Children obtain better and more age-appropriate sleep in the presence of household rules and regular sleep-wake routines, according to sleep researchers.
Buxton et al., 2015 - Sleep in the modern family: protective family routines for child and adolescent sleep
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The researchers found that well-established rules for getting good sleep, such as limited caffeine and a regular bedtime, led to sufficient sleep quantity and adequate sleep quality. In contrast, when parents and children had electronic devices on in the bedroom after bedtime, sleep deficiency was more likely.
Reducing the encroachment of technology and media into sleep time and supporting well-known sleep hygiene principles should be a focus of public health intervention goals for sleep health, the researchers said.
According to researchers, although the majority of parents endorsed the importance of sleep, 90 percent of children did not sleep the full amount of time recommended for their age group.
Some of the primary consequences of poor sleep among children and adolescents are behavioral problems, impaired learning and school performance, sports injuries, problems with mood and emotional regulation, and a worsening of health-related issues including obesity.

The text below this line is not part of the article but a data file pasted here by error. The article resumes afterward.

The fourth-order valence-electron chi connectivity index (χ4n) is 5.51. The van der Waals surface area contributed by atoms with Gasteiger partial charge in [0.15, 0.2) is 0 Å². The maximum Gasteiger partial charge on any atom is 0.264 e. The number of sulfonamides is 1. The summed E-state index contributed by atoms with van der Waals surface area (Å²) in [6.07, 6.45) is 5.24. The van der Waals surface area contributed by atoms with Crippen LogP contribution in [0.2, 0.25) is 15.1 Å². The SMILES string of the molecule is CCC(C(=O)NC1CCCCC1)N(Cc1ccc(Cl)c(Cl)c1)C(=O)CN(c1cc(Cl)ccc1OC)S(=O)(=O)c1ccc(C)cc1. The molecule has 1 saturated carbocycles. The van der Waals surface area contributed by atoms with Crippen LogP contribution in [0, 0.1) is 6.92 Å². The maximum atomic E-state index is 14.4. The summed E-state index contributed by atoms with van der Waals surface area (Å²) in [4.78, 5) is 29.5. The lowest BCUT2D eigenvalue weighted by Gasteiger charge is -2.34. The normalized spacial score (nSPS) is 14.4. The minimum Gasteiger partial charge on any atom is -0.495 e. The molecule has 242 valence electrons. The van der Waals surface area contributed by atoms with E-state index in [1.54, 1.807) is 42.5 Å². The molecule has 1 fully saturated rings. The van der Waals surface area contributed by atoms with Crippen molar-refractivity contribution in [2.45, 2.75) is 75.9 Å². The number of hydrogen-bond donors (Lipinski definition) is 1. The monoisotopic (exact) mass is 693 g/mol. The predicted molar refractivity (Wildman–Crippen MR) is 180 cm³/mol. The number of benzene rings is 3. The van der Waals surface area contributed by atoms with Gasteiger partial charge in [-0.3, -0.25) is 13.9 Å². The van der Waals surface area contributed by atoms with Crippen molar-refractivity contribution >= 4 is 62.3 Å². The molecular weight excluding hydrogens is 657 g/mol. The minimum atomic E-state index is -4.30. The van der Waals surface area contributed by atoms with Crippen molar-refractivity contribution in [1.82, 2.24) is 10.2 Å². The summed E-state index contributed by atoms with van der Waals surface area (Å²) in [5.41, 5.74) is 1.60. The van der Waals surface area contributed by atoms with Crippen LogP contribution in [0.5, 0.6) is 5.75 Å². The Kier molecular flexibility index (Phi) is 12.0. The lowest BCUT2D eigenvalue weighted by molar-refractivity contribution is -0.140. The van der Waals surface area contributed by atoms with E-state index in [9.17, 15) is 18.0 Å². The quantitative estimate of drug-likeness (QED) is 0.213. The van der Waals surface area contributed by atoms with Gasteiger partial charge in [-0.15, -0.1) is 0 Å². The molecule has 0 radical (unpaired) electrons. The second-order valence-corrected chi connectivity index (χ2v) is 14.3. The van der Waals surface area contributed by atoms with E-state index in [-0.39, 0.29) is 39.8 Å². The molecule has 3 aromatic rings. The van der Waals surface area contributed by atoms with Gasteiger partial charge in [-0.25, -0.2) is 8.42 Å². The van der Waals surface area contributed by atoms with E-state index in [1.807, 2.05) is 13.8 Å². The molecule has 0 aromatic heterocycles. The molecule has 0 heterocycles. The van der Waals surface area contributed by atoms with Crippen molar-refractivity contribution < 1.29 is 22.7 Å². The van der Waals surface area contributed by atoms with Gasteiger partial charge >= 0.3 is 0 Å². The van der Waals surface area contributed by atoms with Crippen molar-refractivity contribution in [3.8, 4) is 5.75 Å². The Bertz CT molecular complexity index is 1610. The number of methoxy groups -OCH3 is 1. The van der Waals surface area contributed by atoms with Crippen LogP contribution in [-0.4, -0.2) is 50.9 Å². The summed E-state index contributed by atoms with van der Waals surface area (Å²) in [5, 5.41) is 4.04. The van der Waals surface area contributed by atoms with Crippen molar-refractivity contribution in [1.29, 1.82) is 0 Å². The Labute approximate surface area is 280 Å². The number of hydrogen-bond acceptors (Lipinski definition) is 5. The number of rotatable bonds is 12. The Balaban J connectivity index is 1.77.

Evidence also indicates that in adolescence, lack of sleep may be related to high-risk behaviors such as substance abuse, suicidal behaviors and drowsy driving.
Significant predictors of age-adjusted sufficient sleep duration -- estimated conservatively as at least nine hours for ages 6 through 11 years and at least eight hours for ages 12 to 17 years -- included parent education, regular enforcement of rules about caffeine and whether children left technology on in their bedroom overnight.
Several potential reasons for poor sleep include the use of technology in the bedroom, complicated and busy daily schedules with competing work, school, social, and recreational activities as well as neighborhood noise from vehicular traffic, commercial or industrial activity and neighbors.
Within the family dynamic, a consistent bedtime routine improves sleep, whereas television use in the bedroom generally is associated with curtailed sleep.
"Good quality and sufficient sleep are vital for children," Buxton said. "Just like a healthy diet and exercise, sleep is critical for children to stay healthy, grow, learn, do well in school, and function at their best."